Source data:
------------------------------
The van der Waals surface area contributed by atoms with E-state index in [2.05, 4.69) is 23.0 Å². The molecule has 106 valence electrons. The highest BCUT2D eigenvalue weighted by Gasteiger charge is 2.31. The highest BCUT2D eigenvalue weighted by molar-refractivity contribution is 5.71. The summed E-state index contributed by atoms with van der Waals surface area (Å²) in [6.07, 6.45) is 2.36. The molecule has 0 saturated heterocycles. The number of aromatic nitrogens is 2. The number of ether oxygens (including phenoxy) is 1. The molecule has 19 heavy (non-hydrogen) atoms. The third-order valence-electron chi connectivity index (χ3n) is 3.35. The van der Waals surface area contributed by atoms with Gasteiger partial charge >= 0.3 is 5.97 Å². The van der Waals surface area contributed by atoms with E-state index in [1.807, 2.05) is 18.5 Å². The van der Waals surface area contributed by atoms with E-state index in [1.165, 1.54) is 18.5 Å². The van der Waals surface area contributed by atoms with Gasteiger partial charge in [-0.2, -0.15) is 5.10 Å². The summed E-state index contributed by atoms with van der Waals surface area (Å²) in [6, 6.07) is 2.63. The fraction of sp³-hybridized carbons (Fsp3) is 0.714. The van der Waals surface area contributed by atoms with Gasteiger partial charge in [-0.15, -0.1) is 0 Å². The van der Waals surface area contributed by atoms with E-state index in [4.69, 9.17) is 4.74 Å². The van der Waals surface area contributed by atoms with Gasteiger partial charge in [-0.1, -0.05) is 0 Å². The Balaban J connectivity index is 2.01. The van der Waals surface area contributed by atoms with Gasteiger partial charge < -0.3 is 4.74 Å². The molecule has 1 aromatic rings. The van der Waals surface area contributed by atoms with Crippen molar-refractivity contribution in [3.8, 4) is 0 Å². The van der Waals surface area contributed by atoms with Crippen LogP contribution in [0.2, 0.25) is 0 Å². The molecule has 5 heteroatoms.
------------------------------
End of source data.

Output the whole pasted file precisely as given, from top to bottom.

The van der Waals surface area contributed by atoms with E-state index in [2.05, 4.69) is 23.0 Å². The molecule has 106 valence electrons. The highest BCUT2D eigenvalue weighted by Gasteiger charge is 2.31. The highest BCUT2D eigenvalue weighted by molar-refractivity contribution is 5.71. The summed E-state index contributed by atoms with van der Waals surface area (Å²) in [6.07, 6.45) is 2.36. The molecule has 0 saturated heterocycles. The number of aromatic nitrogens is 2. The number of ether oxygens (including phenoxy) is 1. The molecule has 19 heavy (non-hydrogen) atoms. The third-order valence-electron chi connectivity index (χ3n) is 3.35. The van der Waals surface area contributed by atoms with Gasteiger partial charge >= 0.3 is 5.97 Å². The van der Waals surface area contributed by atoms with E-state index in [1.807, 2.05) is 18.5 Å². The van der Waals surface area contributed by atoms with E-state index in [1.165, 1.54) is 18.5 Å². The van der Waals surface area contributed by atoms with Gasteiger partial charge in [-0.2, -0.15) is 5.10 Å². The summed E-state index contributed by atoms with van der Waals surface area (Å²) in [6, 6.07) is 2.63. The fraction of sp³-hybridized carbons (Fsp3) is 0.714. The van der Waals surface area contributed by atoms with Gasteiger partial charge in [-0.15, -0.1) is 0 Å². The van der Waals surface area contributed by atoms with E-state index in [4.69, 9.17) is 4.74 Å². The van der Waals surface area contributed by atoms with Gasteiger partial charge in [-0.1, -0.05) is 0 Å². The Balaban J connectivity index is 2.01. The van der Waals surface area contributed by atoms with Gasteiger partial charge < -0.3 is 4.74 Å². The molecule has 1 aromatic rings. The van der Waals surface area contributed by atoms with Crippen molar-refractivity contribution in [3.8, 4) is 0 Å². The van der Waals surface area contributed by atoms with Crippen LogP contribution in [0.2, 0.25) is 0 Å². The molecule has 5 heteroatoms.